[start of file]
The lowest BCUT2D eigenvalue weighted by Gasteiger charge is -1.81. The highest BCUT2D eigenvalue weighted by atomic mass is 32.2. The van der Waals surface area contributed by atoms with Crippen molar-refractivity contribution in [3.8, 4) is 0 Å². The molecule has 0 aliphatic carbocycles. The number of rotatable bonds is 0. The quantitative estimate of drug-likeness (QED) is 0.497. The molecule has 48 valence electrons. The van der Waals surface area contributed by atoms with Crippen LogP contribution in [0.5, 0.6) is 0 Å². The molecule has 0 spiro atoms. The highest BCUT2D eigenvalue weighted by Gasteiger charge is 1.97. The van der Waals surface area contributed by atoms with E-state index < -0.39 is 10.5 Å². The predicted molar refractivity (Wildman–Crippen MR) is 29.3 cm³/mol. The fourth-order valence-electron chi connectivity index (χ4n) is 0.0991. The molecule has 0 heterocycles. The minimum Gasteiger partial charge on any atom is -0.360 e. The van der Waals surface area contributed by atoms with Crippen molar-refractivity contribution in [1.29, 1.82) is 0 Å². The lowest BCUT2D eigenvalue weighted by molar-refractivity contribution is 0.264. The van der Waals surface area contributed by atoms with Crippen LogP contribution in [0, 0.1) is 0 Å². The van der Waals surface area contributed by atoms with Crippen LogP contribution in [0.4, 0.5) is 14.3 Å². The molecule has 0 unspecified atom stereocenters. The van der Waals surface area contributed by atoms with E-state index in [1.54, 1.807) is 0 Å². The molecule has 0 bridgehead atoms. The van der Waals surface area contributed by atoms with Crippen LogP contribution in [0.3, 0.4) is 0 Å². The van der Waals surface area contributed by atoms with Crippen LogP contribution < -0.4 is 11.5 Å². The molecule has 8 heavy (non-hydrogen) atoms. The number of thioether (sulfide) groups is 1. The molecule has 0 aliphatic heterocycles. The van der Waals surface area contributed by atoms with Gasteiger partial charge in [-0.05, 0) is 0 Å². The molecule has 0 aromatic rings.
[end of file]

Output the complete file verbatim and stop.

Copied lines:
The lowest BCUT2D eigenvalue weighted by Gasteiger charge is -1.81. The highest BCUT2D eigenvalue weighted by atomic mass is 32.2. The van der Waals surface area contributed by atoms with Crippen molar-refractivity contribution in [3.8, 4) is 0 Å². The molecule has 0 aliphatic carbocycles. The number of rotatable bonds is 0. The quantitative estimate of drug-likeness (QED) is 0.497. The molecule has 48 valence electrons. The van der Waals surface area contributed by atoms with Crippen LogP contribution in [0.5, 0.6) is 0 Å². The molecule has 0 spiro atoms. The highest BCUT2D eigenvalue weighted by Gasteiger charge is 1.97. The van der Waals surface area contributed by atoms with E-state index < -0.39 is 10.5 Å². The predicted molar refractivity (Wildman–Crippen MR) is 29.3 cm³/mol. The fourth-order valence-electron chi connectivity index (χ4n) is 0.0991. The molecule has 0 heterocycles. The minimum Gasteiger partial charge on any atom is -0.360 e. The van der Waals surface area contributed by atoms with Crippen molar-refractivity contribution in [1.29, 1.82) is 0 Å². The lowest BCUT2D eigenvalue weighted by molar-refractivity contribution is 0.264. The van der Waals surface area contributed by atoms with Crippen LogP contribution in [0, 0.1) is 0 Å². The van der Waals surface area contributed by atoms with Crippen LogP contribution in [0.4, 0.5) is 14.3 Å². The molecule has 0 unspecified atom stereocenters. The van der Waals surface area contributed by atoms with E-state index in [1.54, 1.807) is 0 Å². The molecule has 0 bridgehead atoms. The van der Waals surface area contributed by atoms with Crippen LogP contribution in [0.3, 0.4) is 0 Å². The van der Waals surface area contributed by atoms with Crippen LogP contribution < -0.4 is 11.5 Å². The molecule has 8 heavy (non-hydrogen) atoms. The number of thioether (sulfide) groups is 1. The molecule has 0 aliphatic heterocycles. The van der Waals surface area contributed by atoms with Gasteiger partial charge in [-0.05, 0) is 0 Å². The molecule has 0 aromatic rings.